People who graduate from designated learning institutions are often eligible to apply for post-graduation work permits (“PGWP“). However, not all schools are eligible.
In addition to other requirements, to be eligible, a student must have graduated from a:
- public post-secondary school, such as a college, trade/technical school or university, or CEGEP in Quebec; or
- private post-secondary school that operates under the same rules as public schools (currently applies only to certain private post-secondary institutions in Quebec); or
- private secondary or post-secondary school (in Quebec) that offers qualifying programs of 900 hours or longer, leading to a diplôme d’études professionnelles (DEP) or an attestation de spécialisation professionnelle (ASP); or
- Canadian private school that can legally award degrees under provincial law (for example, Bachelors, Masters or Doctorate degree) but only if the student was enrolled in a study programs leading to a degree as authorized by the province.
There have been recent media stories about international graduates suing designated learning institutions for misleading them into thinking that they would have been eligible for post-graduate work permits once they graduated.
The requirements to establish a claim in negligent misrepresentation are:
- There must be a duty of care based on a “special relationship” between the representor and the representee;
- The representation in question must be untrue, inaccurate, or misleading;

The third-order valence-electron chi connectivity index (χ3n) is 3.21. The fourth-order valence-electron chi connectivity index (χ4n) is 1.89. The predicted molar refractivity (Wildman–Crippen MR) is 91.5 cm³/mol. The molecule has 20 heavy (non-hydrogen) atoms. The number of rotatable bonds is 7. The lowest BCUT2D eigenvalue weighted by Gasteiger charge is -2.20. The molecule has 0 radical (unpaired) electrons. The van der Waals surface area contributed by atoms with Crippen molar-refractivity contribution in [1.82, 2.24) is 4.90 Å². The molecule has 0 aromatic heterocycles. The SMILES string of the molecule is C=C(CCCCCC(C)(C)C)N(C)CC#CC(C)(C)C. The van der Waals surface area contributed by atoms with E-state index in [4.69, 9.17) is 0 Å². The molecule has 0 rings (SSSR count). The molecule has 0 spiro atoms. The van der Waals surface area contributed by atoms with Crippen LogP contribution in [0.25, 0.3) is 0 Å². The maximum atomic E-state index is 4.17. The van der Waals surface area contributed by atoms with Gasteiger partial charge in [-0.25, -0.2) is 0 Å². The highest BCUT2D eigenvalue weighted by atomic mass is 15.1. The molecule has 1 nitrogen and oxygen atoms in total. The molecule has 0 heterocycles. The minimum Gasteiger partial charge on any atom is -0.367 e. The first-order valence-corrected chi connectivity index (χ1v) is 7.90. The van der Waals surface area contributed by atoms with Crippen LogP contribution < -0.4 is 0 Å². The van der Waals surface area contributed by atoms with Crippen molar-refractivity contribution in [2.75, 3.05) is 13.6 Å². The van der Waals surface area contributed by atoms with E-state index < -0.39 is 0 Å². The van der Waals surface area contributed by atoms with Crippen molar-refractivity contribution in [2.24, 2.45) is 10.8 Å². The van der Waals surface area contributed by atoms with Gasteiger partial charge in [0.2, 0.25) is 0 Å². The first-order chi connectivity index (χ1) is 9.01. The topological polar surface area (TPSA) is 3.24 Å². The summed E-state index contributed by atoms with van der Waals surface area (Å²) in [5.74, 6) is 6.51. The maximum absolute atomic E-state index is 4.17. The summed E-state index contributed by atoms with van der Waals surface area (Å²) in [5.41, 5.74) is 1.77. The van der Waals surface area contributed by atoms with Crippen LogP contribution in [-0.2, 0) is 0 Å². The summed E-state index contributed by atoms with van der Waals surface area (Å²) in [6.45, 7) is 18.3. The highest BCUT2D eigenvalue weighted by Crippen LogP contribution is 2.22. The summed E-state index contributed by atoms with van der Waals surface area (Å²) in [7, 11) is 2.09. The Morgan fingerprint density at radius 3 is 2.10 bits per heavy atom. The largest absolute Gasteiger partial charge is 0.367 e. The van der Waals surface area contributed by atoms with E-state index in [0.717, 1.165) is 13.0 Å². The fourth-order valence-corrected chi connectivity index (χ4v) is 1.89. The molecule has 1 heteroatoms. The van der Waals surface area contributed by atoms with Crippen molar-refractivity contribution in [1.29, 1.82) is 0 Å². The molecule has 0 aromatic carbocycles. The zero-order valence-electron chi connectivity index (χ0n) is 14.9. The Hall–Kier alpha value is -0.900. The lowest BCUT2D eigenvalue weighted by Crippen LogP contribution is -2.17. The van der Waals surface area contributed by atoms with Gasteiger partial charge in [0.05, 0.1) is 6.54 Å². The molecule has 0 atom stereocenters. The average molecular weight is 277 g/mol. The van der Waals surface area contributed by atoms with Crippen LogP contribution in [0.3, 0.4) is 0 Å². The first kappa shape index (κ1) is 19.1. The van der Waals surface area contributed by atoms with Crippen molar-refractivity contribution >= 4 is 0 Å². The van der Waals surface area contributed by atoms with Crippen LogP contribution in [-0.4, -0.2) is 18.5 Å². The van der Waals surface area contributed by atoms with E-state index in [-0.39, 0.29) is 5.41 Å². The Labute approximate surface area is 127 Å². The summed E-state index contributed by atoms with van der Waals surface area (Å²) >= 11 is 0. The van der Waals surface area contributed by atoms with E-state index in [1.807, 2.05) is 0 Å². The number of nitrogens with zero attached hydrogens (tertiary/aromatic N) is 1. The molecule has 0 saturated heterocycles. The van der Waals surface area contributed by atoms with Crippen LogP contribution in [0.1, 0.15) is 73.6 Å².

- The representor must have acted negligently in making said misrepresentation;
- The representee must have relied in a reasonable manner, on said negligent misrepresentation; and
- The reliance must have been detrimental to the representee in that damages resulted.
The Nova Scotia case of Clarke v. Nova Scotia College of Early Childhood Education is an example of what the results of negligent misrepresentation claims involving PGWPs may be,Read more ›
On June 12, 2017 Canada’s Department of Employment and Social Development introduced the Global Talent Stream.
Employers are eligible for the Global Talent Stream if they are hiring unique and specialized talent and if that talent has bent referred to the Global Talent Stream by one of ESDC’s designated partners. The list of designated referral partners for the Global Talent Stream includes the following organizations (as of March 21, 2018):
- Atlantic Canada Opportunities Agency
- BC Tech Association
- Business Development Bank of Canada
- Canadian Economic Development for Quebec Regions
- City of Hamilton’s Economic Development Office
- Communitech Corporation
- Council of Canadian Innovators
- Federal Economic Development Agency for Southern Ontario
- Global Affairs Canada’s Trade Commissioner Service
- Government of Alberta, Alberta Labour
- Government of British Columbia, Ministry of Jobs, Trade and Technology
- Government of Manitoba, Manitoba Education and Training
- Government of Prince Edward Island, Island Investment Development Inc.
- Government of Saskatchewan, Ministry of the Economy
- Halifax Regional Business and Community Economic Development Association
- ICT Association of Manitoba (ICTAM)